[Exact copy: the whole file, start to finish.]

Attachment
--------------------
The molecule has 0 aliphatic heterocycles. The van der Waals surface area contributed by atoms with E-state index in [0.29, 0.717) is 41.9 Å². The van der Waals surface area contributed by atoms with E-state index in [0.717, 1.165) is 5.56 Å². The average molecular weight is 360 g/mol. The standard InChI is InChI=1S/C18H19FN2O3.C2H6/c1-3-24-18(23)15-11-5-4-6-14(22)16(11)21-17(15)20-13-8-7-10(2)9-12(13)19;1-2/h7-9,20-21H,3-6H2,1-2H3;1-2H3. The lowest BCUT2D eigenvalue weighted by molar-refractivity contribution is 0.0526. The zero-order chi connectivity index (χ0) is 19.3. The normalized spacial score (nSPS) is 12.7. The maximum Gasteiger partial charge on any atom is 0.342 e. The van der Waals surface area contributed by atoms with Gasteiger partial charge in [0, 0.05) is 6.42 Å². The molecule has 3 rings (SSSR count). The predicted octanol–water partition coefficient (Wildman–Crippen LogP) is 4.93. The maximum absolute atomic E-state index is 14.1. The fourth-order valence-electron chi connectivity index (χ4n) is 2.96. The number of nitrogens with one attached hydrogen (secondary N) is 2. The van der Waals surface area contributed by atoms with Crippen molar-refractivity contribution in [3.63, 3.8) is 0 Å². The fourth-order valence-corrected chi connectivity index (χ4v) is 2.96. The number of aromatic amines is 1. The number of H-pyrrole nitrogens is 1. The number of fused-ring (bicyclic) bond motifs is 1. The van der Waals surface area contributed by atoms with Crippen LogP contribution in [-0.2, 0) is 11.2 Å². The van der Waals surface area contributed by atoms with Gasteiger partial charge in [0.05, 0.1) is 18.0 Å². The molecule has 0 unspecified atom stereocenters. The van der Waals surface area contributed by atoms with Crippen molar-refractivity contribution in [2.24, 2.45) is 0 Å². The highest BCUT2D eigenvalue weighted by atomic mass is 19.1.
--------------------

The molecule has 0 aliphatic heterocycles. The van der Waals surface area contributed by atoms with E-state index in [0.29, 0.717) is 41.9 Å². The van der Waals surface area contributed by atoms with E-state index in [0.717, 1.165) is 5.56 Å². The average molecular weight is 360 g/mol. The standard InChI is InChI=1S/C18H19FN2O3.C2H6/c1-3-24-18(23)15-11-5-4-6-14(22)16(11)21-17(15)20-13-8-7-10(2)9-12(13)19;1-2/h7-9,20-21H,3-6H2,1-2H3;1-2H3. The lowest BCUT2D eigenvalue weighted by molar-refractivity contribution is 0.0526. The zero-order chi connectivity index (χ0) is 19.3. The normalized spacial score (nSPS) is 12.7. The maximum Gasteiger partial charge on any atom is 0.342 e. The van der Waals surface area contributed by atoms with Gasteiger partial charge in [0, 0.05) is 6.42 Å². The molecule has 3 rings (SSSR count). The predicted octanol–water partition coefficient (Wildman–Crippen LogP) is 4.93. The maximum absolute atomic E-state index is 14.1. The fourth-order valence-electron chi connectivity index (χ4n) is 2.96. The number of nitrogens with one attached hydrogen (secondary N) is 2. The van der Waals surface area contributed by atoms with Crippen molar-refractivity contribution in [3.63, 3.8) is 0 Å². The fourth-order valence-corrected chi connectivity index (χ4v) is 2.96. The number of aromatic amines is 1. The number of H-pyrrole nitrogens is 1. The number of fused-ring (bicyclic) bond motifs is 1. The van der Waals surface area contributed by atoms with Crippen LogP contribution in [-0.2, 0) is 11.2 Å². The van der Waals surface area contributed by atoms with Gasteiger partial charge in [0.05, 0.1) is 18.0 Å². The molecule has 0 unspecified atom stereocenters. The van der Waals surface area contributed by atoms with Crippen molar-refractivity contribution in [2.24, 2.45) is 0 Å². The highest BCUT2D eigenvalue weighted by atomic mass is 19.1.